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Abnormal Pap Smear Specialist

Ob-Gyne Associates of Lake Forest, Ltd

OB-GYNs & Women's Health located in Lake Forest, IL & Grayslake, IL

When your Pap smear results are abnormal, you don’t have to worry, but you do need further tests. The professional, caring OB/GYNs at Ob-Gyne Associates of Lake Forest, Ltd., offer follow-up testing for abnormal Pap smear results, including colposcopy, in the comfort and safety of their offices. If you live in the Lake Forest or Grayslake, Illinois, area and have had abnormal Pap smears, call the friendly and supportive Ob-Gyne Associates of Lake Forest, Ltd. team for an appointment or use the online contact form today.

Abnormal Pap Smear Q & A

Why was my Pap smear abnormal?

Your OB/GYN recommends regular Pap smears because this simple test identifies precancerous and cancerous changes in your cervix, so they can be caught and treated early. 

If your Pap smear results are abnormal, you may have changes in your cervical cells that were caused by an infection with the human papillomavirus (HPV), including:

  • Atypical squamous cells of undetermined significance (ASCUS)  
  • Squamous intraepithelial lesion
  • Atypical glandular cells
  • Squamous cell cancer or adenocarcinoma cells

Having abnormal cells on your cervix doesn’t mean you have cancer. However, your doctor may test for HPV and conduct other tests to determine why you have these changes.

What tests do I get after an abnormal Pap smear?

Your OB/GYN performs most follow-up tests for abnormal Pap smears at the Ob-Gyne Associates of Lake Forest, Ltd. offices.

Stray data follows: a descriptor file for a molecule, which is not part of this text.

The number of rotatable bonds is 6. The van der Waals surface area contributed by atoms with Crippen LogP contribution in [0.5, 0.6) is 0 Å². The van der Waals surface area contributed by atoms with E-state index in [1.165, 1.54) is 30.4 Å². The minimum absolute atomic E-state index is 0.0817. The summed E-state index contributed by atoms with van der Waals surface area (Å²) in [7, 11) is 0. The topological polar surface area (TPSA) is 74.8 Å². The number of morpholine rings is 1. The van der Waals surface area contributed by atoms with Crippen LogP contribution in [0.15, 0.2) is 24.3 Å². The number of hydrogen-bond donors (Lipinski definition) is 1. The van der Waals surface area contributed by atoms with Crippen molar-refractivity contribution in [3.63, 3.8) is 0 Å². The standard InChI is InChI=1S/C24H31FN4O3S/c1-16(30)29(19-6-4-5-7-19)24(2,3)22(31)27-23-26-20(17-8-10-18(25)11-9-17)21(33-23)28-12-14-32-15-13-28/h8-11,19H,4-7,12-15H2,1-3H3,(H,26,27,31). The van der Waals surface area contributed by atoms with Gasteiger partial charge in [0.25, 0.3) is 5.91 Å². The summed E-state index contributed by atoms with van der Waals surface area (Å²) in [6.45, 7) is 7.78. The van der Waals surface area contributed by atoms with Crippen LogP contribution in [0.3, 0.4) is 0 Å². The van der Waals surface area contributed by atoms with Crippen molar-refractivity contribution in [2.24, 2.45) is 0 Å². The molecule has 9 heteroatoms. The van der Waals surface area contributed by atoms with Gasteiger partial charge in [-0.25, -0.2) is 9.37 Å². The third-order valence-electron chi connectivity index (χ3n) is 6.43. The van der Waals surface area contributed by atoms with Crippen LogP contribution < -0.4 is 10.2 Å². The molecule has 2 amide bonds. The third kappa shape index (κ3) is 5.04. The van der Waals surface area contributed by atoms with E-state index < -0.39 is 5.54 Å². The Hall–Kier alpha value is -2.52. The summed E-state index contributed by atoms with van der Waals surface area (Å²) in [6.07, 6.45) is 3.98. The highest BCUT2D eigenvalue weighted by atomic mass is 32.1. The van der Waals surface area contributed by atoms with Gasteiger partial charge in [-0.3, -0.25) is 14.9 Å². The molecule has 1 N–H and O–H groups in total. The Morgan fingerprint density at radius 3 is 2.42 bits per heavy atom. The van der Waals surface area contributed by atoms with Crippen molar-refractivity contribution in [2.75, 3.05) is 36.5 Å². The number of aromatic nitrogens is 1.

Depending on what type of abnormal cells you have, you may undergo:

Colposcopy

A colposcope is a special instrument that looks like binoculars. Your doctor uses the colposcope to look more closely at your cervix, uterus, vagina, and vulva. They then brush your cervix with a special solution that makes abnormal cells easier to see and may take a biopsy.

Endocervical curettage 

Your doctor uses a special instrument called a curette to scrape the part of your cervix that’s closest to your uterus. This biopsy is then sent to the lab to learn more about the abnormal cells.

Cone biopsy

Your OB/GYN removes a cone-shaped tissue from an area of your cervix that’s most likely to develop cancer. Cone biopsies aren’t just diagnostic; they can also be a treatment for cervical cancer.  

Are the tests painful?

Colposcopy and endocervical curettage are performed while you lie on the examination table with your feet in the stirrups, as you would for a Pap smear. You may have some cramping afterward, but pain and discomfort should be minimal.

If your doctor uses the loop electrosurgical procedure (LEEP) method for your cone biopsy, they’ll first numb the treatment area with a local anesthetic. 

The LEEP method is performed at the Ob-Gyne Associates of Lake Forest, Ltd. offices. A cold-knife cone biopsy is performed in the hospital under general anesthesia or epidural.

What happens if I have cervical cancer?

If the tests reveal that you have cervical cancer, your OB/GYN refers you to an oncologist for further treatment. 

If they don’t find cancerous changes, your OB/GYN designs a follow-up plan for you based on the American Congress of Obstetricians and Gynecologists (ACOG) guidelines. 

To find out more about abnormal Pap smear results, call Ob-Gyne Associates of Lake Forest, Ltd. today, or request an appointment online.